The ins and outs of animal ownership in Finland.
The figures are staggering – of the 500,000 human inhabitants that call greater Helsinki home, the number of animals kept as companions are in the tens of thousands, according to a report by the City of Helsinki. Pretty amazing, when you think about space constraints and the responsibilities involved with being a pet owner – not to mention the considerable cost. Yet pet owners are undeterred. Helsinki dwellers are great fans of furry family members, regardless of their working hours and living in apartments. So, what drives people to share their lives with animals?
Simply put, the City of Helsinki pet ownership guide states that a pet is “a close family member, a part of nature that is near us and an irreplaceable friend”. Could it be the desire to commune with nature that motivates city dwellers to cohabitate with an animal? Luckily, Helsinki is a city that has many fenced dog parks dotting the cityscape, with separate parks for large and smaller breeds. Dog parks are not only valuable spaces for Fido to run free but also provide chances for dog owners to meet and socialise. Many dog parks also provide valuable information about dog sitters, dog walkers and even doggy day care services that you might urgently need for your beloved furry family member.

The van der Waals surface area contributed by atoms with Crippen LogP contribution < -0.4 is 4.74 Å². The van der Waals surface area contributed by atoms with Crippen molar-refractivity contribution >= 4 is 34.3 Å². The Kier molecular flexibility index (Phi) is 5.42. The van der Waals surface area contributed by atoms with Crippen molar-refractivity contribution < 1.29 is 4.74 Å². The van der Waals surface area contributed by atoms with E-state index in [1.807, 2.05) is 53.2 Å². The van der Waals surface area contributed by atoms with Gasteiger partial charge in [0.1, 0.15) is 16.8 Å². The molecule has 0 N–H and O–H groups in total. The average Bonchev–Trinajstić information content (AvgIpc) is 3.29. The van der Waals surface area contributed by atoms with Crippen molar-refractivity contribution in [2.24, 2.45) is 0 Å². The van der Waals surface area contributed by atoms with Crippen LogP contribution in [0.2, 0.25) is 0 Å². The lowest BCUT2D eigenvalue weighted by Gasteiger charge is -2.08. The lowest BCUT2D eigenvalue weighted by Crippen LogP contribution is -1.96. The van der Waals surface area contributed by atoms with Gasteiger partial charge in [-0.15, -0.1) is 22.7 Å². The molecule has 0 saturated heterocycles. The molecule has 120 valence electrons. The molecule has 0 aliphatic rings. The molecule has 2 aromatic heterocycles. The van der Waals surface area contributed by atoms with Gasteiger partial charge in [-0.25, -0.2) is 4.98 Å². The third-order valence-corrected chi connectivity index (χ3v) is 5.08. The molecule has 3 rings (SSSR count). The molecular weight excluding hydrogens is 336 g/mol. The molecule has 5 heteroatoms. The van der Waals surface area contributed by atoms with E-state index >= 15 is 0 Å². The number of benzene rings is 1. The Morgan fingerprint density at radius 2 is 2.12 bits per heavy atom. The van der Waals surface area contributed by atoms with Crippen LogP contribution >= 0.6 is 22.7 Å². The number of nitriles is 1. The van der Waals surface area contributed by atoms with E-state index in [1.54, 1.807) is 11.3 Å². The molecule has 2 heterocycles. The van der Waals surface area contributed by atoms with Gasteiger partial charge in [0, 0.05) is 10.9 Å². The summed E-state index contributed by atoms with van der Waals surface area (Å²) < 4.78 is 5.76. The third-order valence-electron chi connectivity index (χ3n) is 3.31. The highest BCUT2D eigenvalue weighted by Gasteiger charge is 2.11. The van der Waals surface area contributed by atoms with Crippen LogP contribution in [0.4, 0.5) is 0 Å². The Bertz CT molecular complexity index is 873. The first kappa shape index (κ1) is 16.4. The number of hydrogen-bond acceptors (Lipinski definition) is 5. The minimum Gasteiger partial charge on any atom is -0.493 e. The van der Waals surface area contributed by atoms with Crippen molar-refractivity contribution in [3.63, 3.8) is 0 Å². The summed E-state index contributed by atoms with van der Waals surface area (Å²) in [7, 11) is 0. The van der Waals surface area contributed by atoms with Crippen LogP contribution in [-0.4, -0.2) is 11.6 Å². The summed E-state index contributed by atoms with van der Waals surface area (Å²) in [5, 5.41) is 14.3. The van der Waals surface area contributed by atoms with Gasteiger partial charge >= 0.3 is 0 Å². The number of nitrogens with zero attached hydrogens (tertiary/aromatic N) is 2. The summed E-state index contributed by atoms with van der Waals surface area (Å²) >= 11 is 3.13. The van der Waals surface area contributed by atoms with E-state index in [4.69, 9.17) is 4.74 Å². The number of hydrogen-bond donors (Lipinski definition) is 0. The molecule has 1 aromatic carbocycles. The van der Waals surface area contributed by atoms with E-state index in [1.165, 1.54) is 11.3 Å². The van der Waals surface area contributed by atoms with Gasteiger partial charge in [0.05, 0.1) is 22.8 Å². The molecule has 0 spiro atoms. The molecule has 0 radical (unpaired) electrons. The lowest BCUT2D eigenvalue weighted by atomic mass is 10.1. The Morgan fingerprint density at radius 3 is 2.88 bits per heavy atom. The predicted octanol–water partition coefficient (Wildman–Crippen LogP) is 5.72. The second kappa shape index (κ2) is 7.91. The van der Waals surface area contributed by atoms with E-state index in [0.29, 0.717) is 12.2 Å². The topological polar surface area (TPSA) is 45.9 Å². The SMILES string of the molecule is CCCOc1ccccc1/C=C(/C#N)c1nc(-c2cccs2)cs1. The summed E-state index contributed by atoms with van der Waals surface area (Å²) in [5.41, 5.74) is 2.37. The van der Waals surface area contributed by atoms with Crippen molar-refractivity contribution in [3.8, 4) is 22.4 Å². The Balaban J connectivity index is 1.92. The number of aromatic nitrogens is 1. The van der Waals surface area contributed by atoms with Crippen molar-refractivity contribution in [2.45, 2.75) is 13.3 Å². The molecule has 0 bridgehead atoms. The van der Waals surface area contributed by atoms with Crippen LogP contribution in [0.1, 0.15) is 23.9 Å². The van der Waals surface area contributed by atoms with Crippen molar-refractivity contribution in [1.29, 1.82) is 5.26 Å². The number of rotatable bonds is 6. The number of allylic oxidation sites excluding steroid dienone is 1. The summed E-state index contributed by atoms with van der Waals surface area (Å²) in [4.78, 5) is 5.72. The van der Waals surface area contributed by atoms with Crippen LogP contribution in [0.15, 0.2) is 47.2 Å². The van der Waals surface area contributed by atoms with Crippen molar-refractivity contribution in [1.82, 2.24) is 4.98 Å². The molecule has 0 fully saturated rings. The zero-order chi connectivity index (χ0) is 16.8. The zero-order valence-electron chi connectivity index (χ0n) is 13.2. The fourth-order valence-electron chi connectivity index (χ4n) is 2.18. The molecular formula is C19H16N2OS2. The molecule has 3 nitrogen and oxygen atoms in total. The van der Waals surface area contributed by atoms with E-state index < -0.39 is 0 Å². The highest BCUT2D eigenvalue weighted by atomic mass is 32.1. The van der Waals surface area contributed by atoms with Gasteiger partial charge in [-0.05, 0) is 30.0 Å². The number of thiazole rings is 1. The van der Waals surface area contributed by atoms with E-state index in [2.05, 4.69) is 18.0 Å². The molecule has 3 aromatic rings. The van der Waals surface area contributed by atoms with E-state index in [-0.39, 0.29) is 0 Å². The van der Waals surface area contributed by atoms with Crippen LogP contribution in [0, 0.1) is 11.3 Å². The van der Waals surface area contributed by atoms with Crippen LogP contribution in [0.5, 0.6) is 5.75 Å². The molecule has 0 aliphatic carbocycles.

All this love and care lavished on four-legged friends can befuddle some foreigners. Recently, an African student (who declined to be named) looked on incredulously as a lady pushed a pram containing three merry looking Chihuahuas inside. Turning to look at me he said, “Only in Finland,” before bursting into laughter. When stopping to chat with the lady, she smiled and acknowledged the ridiculousness of the image she was presenting but explained, “When there’s this much wet snow on the ground it’s impossible for my little dogs to go for a walk easily. That’s why they sit and I push. I get exercise and they get fresh air, so it works for both of us!”